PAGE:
Over Easy: Monday Science
With initial success at removing unused fuel rods from the #4SFP, they will attempt the much riskier process of removing USED fuel rods. These are the rods most likely to have been damaged by debris, and the most likely to have been involved in the zirconium fire that we still see no evidence of.
They still claim to have no idea where the corium is, but they are at least discussing the “possibility” of a melt through.
And the next wave of radioactives is due to hit the West Coast. Official government position is that they can’t do monitoring of the water because of Republicans and the sequester.
X-ray devices for creating high quality x-rays are expensive, in the millions. A table top laser has been developed that generates them.
Copper nanowires could replace Indium in solar collectors, resulting is a steep cost reduction.
Consensus is that we’ll see a global sea level rise of 2-3 meters by 2100. Good thing global warming is a myth, or this could be trouble.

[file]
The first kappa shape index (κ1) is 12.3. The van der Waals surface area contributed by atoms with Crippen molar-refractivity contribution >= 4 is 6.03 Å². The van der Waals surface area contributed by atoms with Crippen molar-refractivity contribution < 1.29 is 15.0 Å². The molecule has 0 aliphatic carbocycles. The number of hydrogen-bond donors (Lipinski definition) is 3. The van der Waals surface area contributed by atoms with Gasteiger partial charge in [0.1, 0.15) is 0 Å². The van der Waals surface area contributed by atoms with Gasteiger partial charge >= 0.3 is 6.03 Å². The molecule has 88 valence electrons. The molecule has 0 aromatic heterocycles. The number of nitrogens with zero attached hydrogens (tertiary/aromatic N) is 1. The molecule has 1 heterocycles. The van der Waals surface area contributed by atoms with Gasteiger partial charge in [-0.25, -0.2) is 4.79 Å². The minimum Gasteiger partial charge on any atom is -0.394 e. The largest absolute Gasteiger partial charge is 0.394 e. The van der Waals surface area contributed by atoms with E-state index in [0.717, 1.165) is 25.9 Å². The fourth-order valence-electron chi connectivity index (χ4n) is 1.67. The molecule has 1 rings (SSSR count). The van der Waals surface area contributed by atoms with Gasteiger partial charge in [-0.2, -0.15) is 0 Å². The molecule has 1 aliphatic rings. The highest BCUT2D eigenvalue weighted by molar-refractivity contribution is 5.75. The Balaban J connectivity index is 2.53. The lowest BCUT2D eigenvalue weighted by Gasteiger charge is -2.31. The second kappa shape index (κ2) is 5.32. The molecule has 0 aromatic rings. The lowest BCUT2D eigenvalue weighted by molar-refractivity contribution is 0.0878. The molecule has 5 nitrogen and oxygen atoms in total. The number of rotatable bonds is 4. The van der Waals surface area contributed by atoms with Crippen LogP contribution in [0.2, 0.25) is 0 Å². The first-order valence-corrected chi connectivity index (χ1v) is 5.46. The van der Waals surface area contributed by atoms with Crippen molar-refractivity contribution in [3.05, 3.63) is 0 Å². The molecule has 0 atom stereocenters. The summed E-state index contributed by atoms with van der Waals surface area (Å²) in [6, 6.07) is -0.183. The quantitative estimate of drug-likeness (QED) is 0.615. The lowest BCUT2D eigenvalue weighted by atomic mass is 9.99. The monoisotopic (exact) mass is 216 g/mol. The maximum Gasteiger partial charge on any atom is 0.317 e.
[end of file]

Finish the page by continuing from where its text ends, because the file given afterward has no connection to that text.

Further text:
The Vatican is displaying St. Peter’s bones for the first time. Somehow, I doubt they will ever be the tourist attraction that Sue is.
We have successfully resurrected an extinct species! Good or bad, we’re on that road now. While I’d really like to see a Mammoth, the idea of resurrecting something that has no natural predators or that considers us food should be approached cautiously.
Meanwhile, the creation science museum wonders with all the evidence that humans and dinosaurs lived at the same time (Sorry, no peer reviewed studies there, but have faith!), could dinosaurs be the dragons of legend?
Boxturtle (Gotta be short today, real life intrudes once again on cyber life)